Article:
A Jewish film festival has been kicked out of its home at a London theatre after the venue refused to host an event with sponsorship from the Israeli government.
The UK Jewish Film Festival, which has programmed 26 films for its festival in November, has been hosted in part at the Tricycle Theatre in Kilburn for the past eight years.
Indhu Rubasingham, artistic director of the Tricycle, said the cinema had offered to host the festival and to add more funding on the condition that the sponsorship from the Israeli embassy was turned down.
The Tricycle Theatre in north London will no longer host the UK Jewish Film Festival
She told the Jewish Chronicle: "The festival receives funding from the Israeli embassy and given the current conflict in Israel and Gaza, we feel it is inappropriate to accept financial support from any government agency involved.
"We offered to provide alternative funding to cover the loss of the contribution from the Israeli embassy. We want the festival.
"However, the UKJFF decided it was not willing to decline sponsorship from the Israeli embassy and, to our regret, withdrew the festival from the Tricycle.”
The decision has divided many people on social media:
In a statement, UKJFF executive director Judy Ironside said: “The Tricycle told us that they cannot be associated with a festival which in turn is associated with the UK’s Israel embassy”.
“That the Tricycle Theatre have shown themselves unwilling to work with what is clearly an apolitical cultural festival is tremendously disappointing.
"They have chosen a boycott over meaningful engagement – to the great detriment of this celebration of Jewish culture, which is of course intrinsically connected to the state of Israel,” she said.
In a joint statement, two of the UK's key Jewish leaders condemned the decision. Simon Johnson, Chief Executive Jewish Leadership Council and Gillian Merron, Chief Executive Board of Deputies said they were "appalled by the decision of Tricycle Theatre Company to boycott the UK Jewish Film Festival”.
"The event is a celebration of global Jewish culture and is inherently apolitical. This decision is shameful and shows that boycotts of Israel inevitably lead to the harassment of Jewish culture and individuals across the world."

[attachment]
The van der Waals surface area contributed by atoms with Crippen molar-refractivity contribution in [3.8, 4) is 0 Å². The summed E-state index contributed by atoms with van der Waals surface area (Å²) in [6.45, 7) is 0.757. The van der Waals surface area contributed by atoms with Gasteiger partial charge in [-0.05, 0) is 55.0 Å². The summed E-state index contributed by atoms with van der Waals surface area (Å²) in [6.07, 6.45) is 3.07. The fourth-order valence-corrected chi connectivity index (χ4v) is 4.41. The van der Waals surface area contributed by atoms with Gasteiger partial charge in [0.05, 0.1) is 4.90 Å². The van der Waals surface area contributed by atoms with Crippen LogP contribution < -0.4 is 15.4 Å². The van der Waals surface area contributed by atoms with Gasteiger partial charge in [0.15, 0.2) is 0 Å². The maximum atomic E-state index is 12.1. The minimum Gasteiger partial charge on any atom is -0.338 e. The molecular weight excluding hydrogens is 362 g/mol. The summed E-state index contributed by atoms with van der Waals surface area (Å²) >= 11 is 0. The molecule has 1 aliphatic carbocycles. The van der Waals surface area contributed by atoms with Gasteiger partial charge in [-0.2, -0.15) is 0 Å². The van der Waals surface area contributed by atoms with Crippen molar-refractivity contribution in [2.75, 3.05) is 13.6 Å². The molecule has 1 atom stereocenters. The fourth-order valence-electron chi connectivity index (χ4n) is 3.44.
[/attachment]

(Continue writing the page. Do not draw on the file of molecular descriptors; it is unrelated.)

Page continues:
Actress Maureen Lipman said in a statement that it was a "punishment" of Jewish people. "The Tricycle theatre under Nick Kent had a stunning history of truthful story telling," she said. "A great part of its support and its audiences came from the Jewish sector. We always knew that even if we disagreed with the message, we accepted that it came from a reasoned and balanced argument.
"Today that ceased. The Tricycle have decided to punish Jewish people in the Diaspora for one view of what is taking place in the Middle East and that is quite unacceptable."
But the decision was defended by Sir Nicholas Hytner, director of the National Theatre. "I greatly regret the UKJFF’s decision to leave the Tricycle cinema," he said.
"Indhu Rubasingham and the Tricycle board could not have made clearer their commitment to Jewish culture or their desire to host a festival that would have included films from all over the world, including Israel. It is entirely understandable that they felt obliged to insist that no government agency should sponsor the festival.
"The Tricycle serves a diverse community with a notably diverse repertoire and it has a clear responsibility to make no statement about the dispute that is behind the current conflict. It greatly saddens me that the UKJFF have unwisely politicised a celebration of Jewish culture and I deplore any misrepresentation of the Tricycle’s position. I support Indhu Rubasingham and the Tricycle without reservation."
The 2013 festival was subject to a protest by the group 'Jews For Boycotting Israeli Goods'. "We protest that our Tricycle is associating itself with a government, which regularly kills, maims, persecutes, imprisons even little children and humiliates Palestinians of every age," the group wrote in a letter to the theatre's management last year.
Last week, the Underbelly theatre at the Edinburgh Fringe said it had been forced to cancel all performances of ‘The City’ by the Incubator Theatre group, after anti-Israel demonstrators loudly protested outside each performance. A show by students at Israel's Ben-Gurion University of the Negev called La Karina is also set to be targeted by boycotters when they perform for four dates at the St Brides Centre.